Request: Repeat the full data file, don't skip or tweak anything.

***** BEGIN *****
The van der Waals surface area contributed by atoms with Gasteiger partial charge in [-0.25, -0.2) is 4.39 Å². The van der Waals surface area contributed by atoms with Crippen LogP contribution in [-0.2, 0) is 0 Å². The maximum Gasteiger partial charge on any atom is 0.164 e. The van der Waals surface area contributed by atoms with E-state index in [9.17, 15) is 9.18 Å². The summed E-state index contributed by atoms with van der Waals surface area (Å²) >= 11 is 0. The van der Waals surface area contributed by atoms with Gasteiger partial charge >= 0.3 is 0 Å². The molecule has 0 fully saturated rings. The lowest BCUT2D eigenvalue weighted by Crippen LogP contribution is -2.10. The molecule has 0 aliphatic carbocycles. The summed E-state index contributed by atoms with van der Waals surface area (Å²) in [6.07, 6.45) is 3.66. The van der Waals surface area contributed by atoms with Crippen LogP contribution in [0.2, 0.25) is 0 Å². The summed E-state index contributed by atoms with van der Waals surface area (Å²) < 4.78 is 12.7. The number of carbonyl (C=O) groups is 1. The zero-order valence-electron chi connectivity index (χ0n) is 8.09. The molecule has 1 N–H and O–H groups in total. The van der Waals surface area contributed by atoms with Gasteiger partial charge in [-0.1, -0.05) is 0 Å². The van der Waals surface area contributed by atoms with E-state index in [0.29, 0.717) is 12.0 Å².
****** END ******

The van der Waals surface area contributed by atoms with Gasteiger partial charge in [-0.25, -0.2) is 4.39 Å². The van der Waals surface area contributed by atoms with Crippen LogP contribution in [-0.2, 0) is 0 Å². The maximum Gasteiger partial charge on any atom is 0.164 e. The van der Waals surface area contributed by atoms with E-state index in [9.17, 15) is 9.18 Å². The summed E-state index contributed by atoms with van der Waals surface area (Å²) >= 11 is 0. The van der Waals surface area contributed by atoms with Gasteiger partial charge >= 0.3 is 0 Å². The molecule has 0 fully saturated rings. The lowest BCUT2D eigenvalue weighted by Crippen LogP contribution is -2.10. The molecule has 0 aliphatic carbocycles. The summed E-state index contributed by atoms with van der Waals surface area (Å²) in [6.07, 6.45) is 3.66. The van der Waals surface area contributed by atoms with Crippen LogP contribution in [0.2, 0.25) is 0 Å². The summed E-state index contributed by atoms with van der Waals surface area (Å²) < 4.78 is 12.7. The number of carbonyl (C=O) groups is 1. The zero-order valence-electron chi connectivity index (χ0n) is 8.09. The molecule has 1 N–H and O–H groups in total. The van der Waals surface area contributed by atoms with Gasteiger partial charge in [-0.1, -0.05) is 0 Å². The van der Waals surface area contributed by atoms with E-state index in [0.29, 0.717) is 12.0 Å².